There is also of course related saints: Saint Agnes, patron saint of virginity. Saint Anne, the patron saint of fertility and childbirth and Saint Gerard Majella, patron saint of motherhood, both good to call on when Saint Agnes has gone off duty. And of course, good old Saint Fotino, the patron saint of erectile dysfunction, who has a reassuring big white beard.  
So, lovers of love, you are not restricted to just Valentine on February 14. You can take your pick of saints- just like the medievals did!
I am giving away prizes for this hop.  I have three copies of my medieval thriller The Fifth Knight on Amazon.com or here on Amazon.co.uk (paperback or e-book for UK, e-book for elsewhere)
Comment for your entry into the contest.  Extra entries can be earned for new blog follows, twitter follow, pinterest follow, facebook page likes and a double entry for e-newsletter subscriptions. All extra entry activities can be accessed from the buttons on my website. I have comments set to moderation, so if your comment doesn’t appear right away, don’t worry, it will soon.
Be sure and visit the other blogs!
  1. Random Bits of Fascination (Maria Grace)
  2. Pillings Writing Corner (David Pilling)
  3. Sally Smith O’Rourke
  4. Darcyholic Diversions (Barbara Tiller Cole)
  5. Faith, Hope and Cherry Tea
  6. Rosanne Lortz
  7. Sharon Lathan
  8. Debra Brown
  9. Heyerwood   (Lauren Gilbert)
  10. Regina Jeffers
  11. Ginger Myrick
  12. Anna Belfrage
  13. Fall in love with history (Grace Elliot)
  14. Nancy Bilyeau
  15. Wendy Dunn
  16. E.M. Powell
  17. Georgie Lee
  18. The Riddle of Writing (Deborah Swift)
  19. Outtakes from a Historical Novelist (Kim Rendfeld)
  20. The heart of romance (Sherry Gloag)
  21. A day in the life of patootie (Lori Crane)
  22. Karen Aminadra
  23. Dunhaven Place (Heidi Ashworth)
  24. Stephanie Renee dos Santos

Monday, February 4

Maid Madeleine, The Merchant & The Medieval Manuscript

Last week, a junior literary agent left New York to pursue another life. Not really of note, you might say. But this agent was the rather special Maddie Raffel. Maddie was the assistant to my agent, Josh Getzler, and had landed a deal in her own right. Maddie had her own reasons for leaving the world of publishing, as well as issues relating to the industry. Josh wrote about it on his blog, linking it to a thought-provoking piece about where the publishing industry is at right now. You can read the full post here, and I recommend you do.
All of us who have worked with Maddie wish her well. And as a writer, what do I have to give her except a tale I found in the medieval archives? (Note: it is unlikely to have been dug up with Richard III). Here it is.

Maid Madeleine, The Merchant and The Medieval Manuscript

“Hurry up, Maddie! We’re going to be late.”
Maid Madeleine quickened her step at Merchant Getzler’s urge.
Ahead, atop a high mound, its pale-yellow walls gleaming in the early winter sun, lay the castle. Though founded as the Castle Isbn, many called it the castle of dreams. For it was from here that tales, stories, epics, sagas, and misery memoirs came that held the people of the land in thrall.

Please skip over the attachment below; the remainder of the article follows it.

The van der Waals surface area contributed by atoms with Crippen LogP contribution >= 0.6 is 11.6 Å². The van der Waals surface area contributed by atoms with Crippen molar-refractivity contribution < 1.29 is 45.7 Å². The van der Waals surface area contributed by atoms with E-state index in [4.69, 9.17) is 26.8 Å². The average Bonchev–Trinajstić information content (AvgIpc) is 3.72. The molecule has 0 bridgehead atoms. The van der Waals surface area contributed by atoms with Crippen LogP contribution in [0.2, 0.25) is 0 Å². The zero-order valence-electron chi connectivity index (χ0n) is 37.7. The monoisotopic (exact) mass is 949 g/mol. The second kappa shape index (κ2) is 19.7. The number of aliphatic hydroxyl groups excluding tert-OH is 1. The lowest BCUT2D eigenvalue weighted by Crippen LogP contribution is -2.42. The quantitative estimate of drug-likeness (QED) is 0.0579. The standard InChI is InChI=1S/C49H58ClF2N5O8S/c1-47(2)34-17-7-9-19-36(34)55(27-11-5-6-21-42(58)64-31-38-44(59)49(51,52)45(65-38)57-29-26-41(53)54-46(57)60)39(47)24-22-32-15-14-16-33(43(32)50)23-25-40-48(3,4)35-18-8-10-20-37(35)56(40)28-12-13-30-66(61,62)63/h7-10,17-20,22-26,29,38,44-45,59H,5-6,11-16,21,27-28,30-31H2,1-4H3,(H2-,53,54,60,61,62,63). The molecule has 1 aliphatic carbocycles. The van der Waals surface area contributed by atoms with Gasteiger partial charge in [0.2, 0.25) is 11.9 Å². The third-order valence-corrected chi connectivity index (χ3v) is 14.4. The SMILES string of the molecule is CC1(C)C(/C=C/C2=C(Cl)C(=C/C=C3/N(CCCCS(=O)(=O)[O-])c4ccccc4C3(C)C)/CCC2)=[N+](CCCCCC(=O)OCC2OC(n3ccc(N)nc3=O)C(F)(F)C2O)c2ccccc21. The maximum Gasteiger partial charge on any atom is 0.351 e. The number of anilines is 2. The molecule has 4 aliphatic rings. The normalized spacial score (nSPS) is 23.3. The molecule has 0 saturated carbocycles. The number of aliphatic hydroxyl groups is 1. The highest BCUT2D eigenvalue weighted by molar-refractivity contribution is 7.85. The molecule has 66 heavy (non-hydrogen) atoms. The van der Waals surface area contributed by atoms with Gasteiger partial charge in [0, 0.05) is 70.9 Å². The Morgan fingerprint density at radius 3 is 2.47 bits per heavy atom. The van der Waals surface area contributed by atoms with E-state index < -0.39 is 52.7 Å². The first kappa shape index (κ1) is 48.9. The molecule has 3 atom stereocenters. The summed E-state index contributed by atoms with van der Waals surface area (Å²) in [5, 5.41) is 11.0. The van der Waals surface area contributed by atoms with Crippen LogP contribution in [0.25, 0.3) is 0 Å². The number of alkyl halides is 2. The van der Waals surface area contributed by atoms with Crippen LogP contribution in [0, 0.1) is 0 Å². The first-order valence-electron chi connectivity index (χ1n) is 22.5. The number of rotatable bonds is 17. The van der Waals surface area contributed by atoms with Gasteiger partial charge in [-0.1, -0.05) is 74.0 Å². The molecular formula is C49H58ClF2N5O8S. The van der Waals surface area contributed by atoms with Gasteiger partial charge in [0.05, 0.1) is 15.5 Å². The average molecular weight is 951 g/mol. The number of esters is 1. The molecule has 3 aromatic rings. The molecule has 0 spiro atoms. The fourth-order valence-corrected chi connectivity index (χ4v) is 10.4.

“Maddie.” Merchant Getzler’s tone was sharp as he halted. “I hope this isn’t straying into omniscient POV?”
Maid Madeleine flushed. Merchant Getzler had an exacting  eye. Why, he could almost always locate his carriage from whence he had left it the day before. “Internal narrative, I assure you,” she said.
They set off again. The throng surrounding the castle was thicker than ever this morning. Hordes of citizens, waiting. Some clutched older manuscripts, sharing them with their fellow goodreaders, discussing each one at length. Most just waited, noses already buried in an unfurled manuscript, half an ear open for an interesting announcement from the battlements. Some sat in small groups, listening to storytellers read from their own parchments, handing over coin when the story pleased them, exclaiming happily at the modest cost and how quickly they had the story in their hands. But a few, solitary folk stared at the castle, stared at it  with a fierce intensity, knuckles white as their fists clutched at the front of their cloaks.
“I see the scribes are here as usual,” she said.
“You know,” said Merchant Getzler. “They really can blink. They’re not going to miss the call if they do.” He put a courteous hand to the shoulder of a bearded man who carried a huge sack. “Excuse me, merchant coming through.”
The man wheeled round. “Merchant? Merchant, eh?” A bubble of spit flew from his mouth as he smashed his sack to the ground. “I don’t need any follogagging merchants!” The man ripped a manuscript from his sack. “Lookee here! I’ve sold 4,000,000 of these. Meself!”
“Wow,” said Merchant Getzler.
“You might indeed say wow, Mr Merchant, “ said the man. “Just listen to what you’ve missed.”
Merchant Getzler went to leave on but the man ripped open the roll and began to read.
“I woke up to the cockerel crowing and I didn’t know where I was and beside me there was a half nekked body of a woman and I didn’t know who she was and then I saw she was dead and then I thought there was a murky secret here and then there was a serial killer who was psychic and then there was a pandemic and I thought well first I’ll have a shower and then I’ll go to work-”
“Like I said, wow,” said Merchant Getzler. “And you’ve sold how many, you say?”
“For how much each?”
The man stared at Merchant Getzler. “I sell ‘em for free. Don’t you merchant guys know anything?”
“Probably not. Good day, sir.” Merchant Getzler motioned to Madeleine.
Madeleine clutched her stack of manuscripts as the man hauled his sack back on to his shoulders and pushed past her.
“Hey!” He shouted to a nearby group of goodreaders, waving his open copy. “Look at this! Bestseller!”
“Quick, Maddie. While he’s not looking.”
Madeleine didn’t need telling twice. She hurried away, her footing unsteady on the melting snow from last night’s heavy fall.